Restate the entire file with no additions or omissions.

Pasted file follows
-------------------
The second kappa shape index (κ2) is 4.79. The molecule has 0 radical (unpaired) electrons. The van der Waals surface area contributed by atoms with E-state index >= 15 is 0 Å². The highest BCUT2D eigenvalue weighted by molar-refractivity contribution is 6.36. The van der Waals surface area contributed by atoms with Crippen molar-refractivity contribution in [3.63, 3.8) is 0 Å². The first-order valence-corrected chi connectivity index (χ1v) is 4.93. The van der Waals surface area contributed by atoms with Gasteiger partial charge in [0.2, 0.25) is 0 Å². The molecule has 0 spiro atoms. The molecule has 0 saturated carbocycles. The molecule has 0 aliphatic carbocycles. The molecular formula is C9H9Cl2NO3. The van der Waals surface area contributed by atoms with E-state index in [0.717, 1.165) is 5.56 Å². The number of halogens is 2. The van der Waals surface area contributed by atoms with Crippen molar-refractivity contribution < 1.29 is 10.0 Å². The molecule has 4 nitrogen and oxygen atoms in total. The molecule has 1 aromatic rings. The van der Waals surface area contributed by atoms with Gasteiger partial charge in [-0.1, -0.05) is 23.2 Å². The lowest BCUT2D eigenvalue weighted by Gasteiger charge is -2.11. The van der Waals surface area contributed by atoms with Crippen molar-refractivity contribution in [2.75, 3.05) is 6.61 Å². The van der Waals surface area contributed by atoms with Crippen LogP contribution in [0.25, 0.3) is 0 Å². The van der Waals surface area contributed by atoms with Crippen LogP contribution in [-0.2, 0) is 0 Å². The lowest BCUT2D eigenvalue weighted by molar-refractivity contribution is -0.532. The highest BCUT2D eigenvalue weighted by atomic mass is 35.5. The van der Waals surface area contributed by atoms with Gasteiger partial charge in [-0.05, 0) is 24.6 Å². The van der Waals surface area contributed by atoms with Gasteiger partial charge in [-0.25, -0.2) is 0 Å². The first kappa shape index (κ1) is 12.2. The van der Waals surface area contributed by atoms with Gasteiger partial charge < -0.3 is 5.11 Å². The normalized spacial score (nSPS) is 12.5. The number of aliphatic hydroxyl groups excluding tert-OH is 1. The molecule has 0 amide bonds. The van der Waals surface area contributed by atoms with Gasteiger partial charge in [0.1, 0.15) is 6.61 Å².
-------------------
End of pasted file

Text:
The second kappa shape index (κ2) is 4.79. The molecule has 0 radical (unpaired) electrons. The van der Waals surface area contributed by atoms with E-state index >= 15 is 0 Å². The highest BCUT2D eigenvalue weighted by molar-refractivity contribution is 6.36. The van der Waals surface area contributed by atoms with Crippen molar-refractivity contribution in [3.63, 3.8) is 0 Å². The first-order valence-corrected chi connectivity index (χ1v) is 4.93. The van der Waals surface area contributed by atoms with Gasteiger partial charge in [0.2, 0.25) is 0 Å². The molecule has 0 spiro atoms. The molecule has 0 saturated carbocycles. The molecule has 0 aliphatic carbocycles. The molecular formula is C9H9Cl2NO3. The van der Waals surface area contributed by atoms with E-state index in [0.717, 1.165) is 5.56 Å². The number of halogens is 2. The van der Waals surface area contributed by atoms with Crippen molar-refractivity contribution < 1.29 is 10.0 Å². The molecule has 4 nitrogen and oxygen atoms in total. The molecule has 1 aromatic rings. The van der Waals surface area contributed by atoms with Gasteiger partial charge in [-0.1, -0.05) is 23.2 Å². The lowest BCUT2D eigenvalue weighted by Gasteiger charge is -2.11. The van der Waals surface area contributed by atoms with Crippen molar-refractivity contribution in [2.75, 3.05) is 6.61 Å². The van der Waals surface area contributed by atoms with Crippen LogP contribution in [0.25, 0.3) is 0 Å². The van der Waals surface area contributed by atoms with Crippen LogP contribution in [-0.2, 0) is 0 Å². The lowest BCUT2D eigenvalue weighted by molar-refractivity contribution is -0.532. The highest BCUT2D eigenvalue weighted by atomic mass is 35.5. The van der Waals surface area contributed by atoms with Gasteiger partial charge in [-0.05, 0) is 24.6 Å². The van der Waals surface area contributed by atoms with Gasteiger partial charge in [-0.25, -0.2) is 0 Å². The first kappa shape index (κ1) is 12.2. The van der Waals surface area contributed by atoms with Gasteiger partial charge < -0.3 is 5.11 Å². The normalized spacial score (nSPS) is 12.5. The number of aliphatic hydroxyl groups excluding tert-OH is 1. The molecule has 0 amide bonds. The van der Waals surface area contributed by atoms with Gasteiger partial charge in [0.1, 0.15) is 6.61 Å².